Mexico Infrastructure Improvements

Recently, Mexico has taken significant measures to improve infrastructure, and a recent infrastructure plan will continue this growth, thus cementing the Latin American country’s status as a manufacturing powerhouse. Mexico infrastructure improvements have already increased international investment, and new plans will further expand Mexico’s capacity.

Advent of Mexico Infrastructure Improvements

When President Enrique Peña Nieto took office several years ago, he expressed a commitment to a reform agenda that could only be described as sweeping. The next few years saw reforms in virtually every public sector. Labor laws were overhauled. Intellectual property laws were tightened. The energy sector was partially privatized. Security in the border region was made a priority. And among those reform programs was an ambitious plan for Mexican infrastructure improvements in the overdeveloped and growing country.

The National Infrastructure Program 2014-2018, as it was called, was commissioned in 2014 and aims to pour approximately $600 billion USD – about 8% of GDP – into modernizing infrastructure vital to the Mexico’s economy. The strategic initiative is pulling funds from both public and private sources and targeting approximately 750 specific projects. The country is now primarily overhauling the energy and transportation sectors. The efforts include among others:

  • New ports
  • Expanding existing ports
  • Paving more roads
  • Extending railways
  • Expanding electricity generation capacity

Additional sectors also being targeted in this infrastructure plan include:

  • Communication
  • Water
  • Health
  • Urban development
  • Tourism

Specific Goals for Mexican Infrastructure Improvements

In looking to the future, Mexico is working toward specific goals to improve the country’s standing as a significant player in a global economy. Below are some of those goals broken down by sector.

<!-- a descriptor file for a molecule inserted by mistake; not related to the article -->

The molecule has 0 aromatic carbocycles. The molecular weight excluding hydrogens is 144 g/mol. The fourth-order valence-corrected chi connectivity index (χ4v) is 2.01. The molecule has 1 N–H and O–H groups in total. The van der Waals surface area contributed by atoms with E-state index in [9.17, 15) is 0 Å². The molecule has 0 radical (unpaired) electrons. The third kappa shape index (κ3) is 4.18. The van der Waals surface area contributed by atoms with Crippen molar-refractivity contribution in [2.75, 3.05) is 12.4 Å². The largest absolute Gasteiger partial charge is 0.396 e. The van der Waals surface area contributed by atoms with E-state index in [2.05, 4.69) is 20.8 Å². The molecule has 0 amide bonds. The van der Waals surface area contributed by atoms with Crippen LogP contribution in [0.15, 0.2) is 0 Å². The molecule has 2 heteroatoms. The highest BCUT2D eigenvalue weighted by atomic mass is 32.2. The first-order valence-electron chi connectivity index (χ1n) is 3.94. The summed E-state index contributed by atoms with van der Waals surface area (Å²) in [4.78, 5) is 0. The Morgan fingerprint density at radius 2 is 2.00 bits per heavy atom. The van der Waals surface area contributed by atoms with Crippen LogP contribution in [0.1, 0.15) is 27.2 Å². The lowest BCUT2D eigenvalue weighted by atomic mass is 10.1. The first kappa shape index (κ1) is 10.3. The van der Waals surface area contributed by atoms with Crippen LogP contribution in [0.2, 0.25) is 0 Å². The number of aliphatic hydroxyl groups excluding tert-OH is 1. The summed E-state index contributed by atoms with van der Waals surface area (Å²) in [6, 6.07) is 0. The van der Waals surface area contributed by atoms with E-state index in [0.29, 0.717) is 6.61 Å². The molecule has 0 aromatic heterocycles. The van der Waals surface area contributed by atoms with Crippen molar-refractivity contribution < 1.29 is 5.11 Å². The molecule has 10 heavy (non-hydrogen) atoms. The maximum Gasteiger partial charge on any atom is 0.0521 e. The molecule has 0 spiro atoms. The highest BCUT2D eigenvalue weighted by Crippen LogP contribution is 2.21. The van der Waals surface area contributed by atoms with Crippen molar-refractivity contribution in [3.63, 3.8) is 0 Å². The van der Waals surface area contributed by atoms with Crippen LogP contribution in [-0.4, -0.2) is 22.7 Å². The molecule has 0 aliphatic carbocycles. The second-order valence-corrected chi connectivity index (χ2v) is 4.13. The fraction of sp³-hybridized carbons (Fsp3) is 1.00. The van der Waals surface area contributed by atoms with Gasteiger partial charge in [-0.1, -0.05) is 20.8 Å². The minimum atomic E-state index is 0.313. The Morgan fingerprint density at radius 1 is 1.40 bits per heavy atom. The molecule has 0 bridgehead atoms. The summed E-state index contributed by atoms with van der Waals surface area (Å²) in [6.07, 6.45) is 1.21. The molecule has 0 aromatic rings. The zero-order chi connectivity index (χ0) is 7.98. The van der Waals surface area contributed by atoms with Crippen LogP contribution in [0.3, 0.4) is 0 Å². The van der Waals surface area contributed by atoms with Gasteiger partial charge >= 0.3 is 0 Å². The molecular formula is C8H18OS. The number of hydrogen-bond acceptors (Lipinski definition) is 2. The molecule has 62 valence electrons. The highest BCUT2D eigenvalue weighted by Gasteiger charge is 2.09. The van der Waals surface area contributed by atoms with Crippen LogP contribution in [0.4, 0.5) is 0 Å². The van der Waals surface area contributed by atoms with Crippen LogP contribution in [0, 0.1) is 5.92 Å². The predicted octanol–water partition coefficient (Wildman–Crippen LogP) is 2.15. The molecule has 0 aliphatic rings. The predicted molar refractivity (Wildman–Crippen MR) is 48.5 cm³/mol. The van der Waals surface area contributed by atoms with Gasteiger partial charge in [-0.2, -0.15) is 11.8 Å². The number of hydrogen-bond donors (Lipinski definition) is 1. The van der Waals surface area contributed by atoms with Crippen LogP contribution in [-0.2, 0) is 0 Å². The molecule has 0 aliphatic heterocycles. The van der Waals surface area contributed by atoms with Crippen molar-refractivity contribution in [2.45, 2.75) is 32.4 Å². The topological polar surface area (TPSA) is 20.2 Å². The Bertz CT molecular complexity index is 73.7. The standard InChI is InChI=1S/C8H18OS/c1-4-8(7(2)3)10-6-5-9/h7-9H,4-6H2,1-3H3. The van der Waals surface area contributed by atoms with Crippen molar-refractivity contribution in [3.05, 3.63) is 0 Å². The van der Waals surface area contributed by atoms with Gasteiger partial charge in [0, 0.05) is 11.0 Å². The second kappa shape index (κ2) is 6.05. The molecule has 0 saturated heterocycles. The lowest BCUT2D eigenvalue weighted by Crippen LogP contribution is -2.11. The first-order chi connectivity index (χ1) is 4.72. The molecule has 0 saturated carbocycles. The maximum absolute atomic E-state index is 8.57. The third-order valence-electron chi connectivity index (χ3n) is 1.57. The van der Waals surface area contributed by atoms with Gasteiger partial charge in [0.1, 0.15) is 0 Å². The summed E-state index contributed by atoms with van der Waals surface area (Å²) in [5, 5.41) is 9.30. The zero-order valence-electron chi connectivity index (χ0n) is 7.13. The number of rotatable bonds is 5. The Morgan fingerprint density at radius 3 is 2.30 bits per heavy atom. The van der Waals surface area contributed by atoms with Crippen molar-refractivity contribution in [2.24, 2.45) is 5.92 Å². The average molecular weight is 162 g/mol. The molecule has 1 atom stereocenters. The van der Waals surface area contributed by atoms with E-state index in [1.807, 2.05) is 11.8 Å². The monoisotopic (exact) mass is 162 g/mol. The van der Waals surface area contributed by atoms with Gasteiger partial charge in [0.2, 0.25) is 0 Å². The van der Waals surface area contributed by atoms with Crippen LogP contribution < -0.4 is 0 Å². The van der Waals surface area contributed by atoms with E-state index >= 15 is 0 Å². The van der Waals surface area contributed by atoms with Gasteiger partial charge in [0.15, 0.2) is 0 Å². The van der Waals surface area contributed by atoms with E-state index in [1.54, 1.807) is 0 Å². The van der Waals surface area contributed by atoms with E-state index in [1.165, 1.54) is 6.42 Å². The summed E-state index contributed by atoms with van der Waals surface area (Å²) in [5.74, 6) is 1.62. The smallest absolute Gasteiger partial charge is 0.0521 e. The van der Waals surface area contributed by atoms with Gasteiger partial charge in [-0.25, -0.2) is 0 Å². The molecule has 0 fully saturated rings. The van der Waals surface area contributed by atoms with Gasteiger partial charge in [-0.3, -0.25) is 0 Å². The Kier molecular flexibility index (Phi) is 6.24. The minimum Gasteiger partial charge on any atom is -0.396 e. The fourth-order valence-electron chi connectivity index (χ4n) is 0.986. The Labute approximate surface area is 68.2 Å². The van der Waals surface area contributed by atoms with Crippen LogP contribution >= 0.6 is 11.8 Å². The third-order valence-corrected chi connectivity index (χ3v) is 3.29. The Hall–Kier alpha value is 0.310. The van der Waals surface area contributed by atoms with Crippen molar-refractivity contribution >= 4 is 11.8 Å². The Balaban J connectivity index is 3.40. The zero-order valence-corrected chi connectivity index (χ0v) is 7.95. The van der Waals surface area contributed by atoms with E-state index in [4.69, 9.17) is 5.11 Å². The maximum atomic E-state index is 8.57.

In the Energy sector:

  • Extend and develop infrastructure for exploring and extracting hydrocarbons.
  • Encourage the development of fuel transportation and storage projects.
  • Promote the development of domestic petrochemicals.
  • Expand quality electricity distribution, reducing supply losses and increasing service coverage.

In the Water sector:

  • Increase supply of drinking water and drainage capacity.
  • Build flood-protection infrastructure.

In the Communications and Transportation sector:

  • Develop multi-modal transport infrastructure to generate competitive costs, value, improved security, and economic and social development.
  • Modernize passenger mobility in comprehensive, safe, agile, and sustainable ways.
  • Provide better communications access and service coverage to the public.

In the Health sector:

  • Establish inter-institutional health resource planning and management.
  • Consolidate health infrastructure, prioritizing vulnerable-population areas.

The Expenditure

As world demand for products manufactured in Mexico nearly outpaces capacity for production, Mexico is rising to meet the challenge with a detailed improvements plan. And they are putting their money where their mouth is. Mexican infrastructure improvements cost approximately $300 billion USD in the first year. As of 2015, the total value of the infrastructure construction market reached approximately $50 billion USD and is expected to reach approximately $60 billion USD by 2020. Overall, the investment into these infrastructure improvements is expected to ultimately reach $600 billion USD. The country’s aggressive overhaul will ensure a stable Mexican economy and the capacity needed to serve as North America’s manufacturing hub for many years to come.